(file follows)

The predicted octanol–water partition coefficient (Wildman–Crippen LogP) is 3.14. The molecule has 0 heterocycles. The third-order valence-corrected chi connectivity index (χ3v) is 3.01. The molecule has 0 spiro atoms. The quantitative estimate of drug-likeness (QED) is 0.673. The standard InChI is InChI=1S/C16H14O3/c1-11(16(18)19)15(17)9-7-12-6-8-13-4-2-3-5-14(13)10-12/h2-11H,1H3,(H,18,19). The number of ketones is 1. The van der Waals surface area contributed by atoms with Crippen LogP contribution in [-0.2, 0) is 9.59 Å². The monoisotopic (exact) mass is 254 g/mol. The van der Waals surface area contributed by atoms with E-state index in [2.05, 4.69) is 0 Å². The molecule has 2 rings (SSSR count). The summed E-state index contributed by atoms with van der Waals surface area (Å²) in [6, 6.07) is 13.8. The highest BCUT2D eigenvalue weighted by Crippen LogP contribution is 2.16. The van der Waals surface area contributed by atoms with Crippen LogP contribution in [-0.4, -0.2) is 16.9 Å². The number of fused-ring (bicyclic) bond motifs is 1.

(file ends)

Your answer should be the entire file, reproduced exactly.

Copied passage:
The predicted octanol–water partition coefficient (Wildman–Crippen LogP) is 3.14. The molecule has 0 heterocycles. The third-order valence-corrected chi connectivity index (χ3v) is 3.01. The molecule has 0 spiro atoms. The quantitative estimate of drug-likeness (QED) is 0.673. The standard InChI is InChI=1S/C16H14O3/c1-11(16(18)19)15(17)9-7-12-6-8-13-4-2-3-5-14(13)10-12/h2-11H,1H3,(H,18,19). The number of ketones is 1. The van der Waals surface area contributed by atoms with Crippen LogP contribution in [-0.2, 0) is 9.59 Å². The monoisotopic (exact) mass is 254 g/mol. The van der Waals surface area contributed by atoms with E-state index in [2.05, 4.69) is 0 Å². The molecule has 2 rings (SSSR count). The summed E-state index contributed by atoms with van der Waals surface area (Å²) in [6, 6.07) is 13.8. The highest BCUT2D eigenvalue weighted by Crippen LogP contribution is 2.16. The van der Waals surface area contributed by atoms with Crippen LogP contribution in [-0.4, -0.2) is 16.9 Å². The number of fused-ring (bicyclic) bond motifs is 1.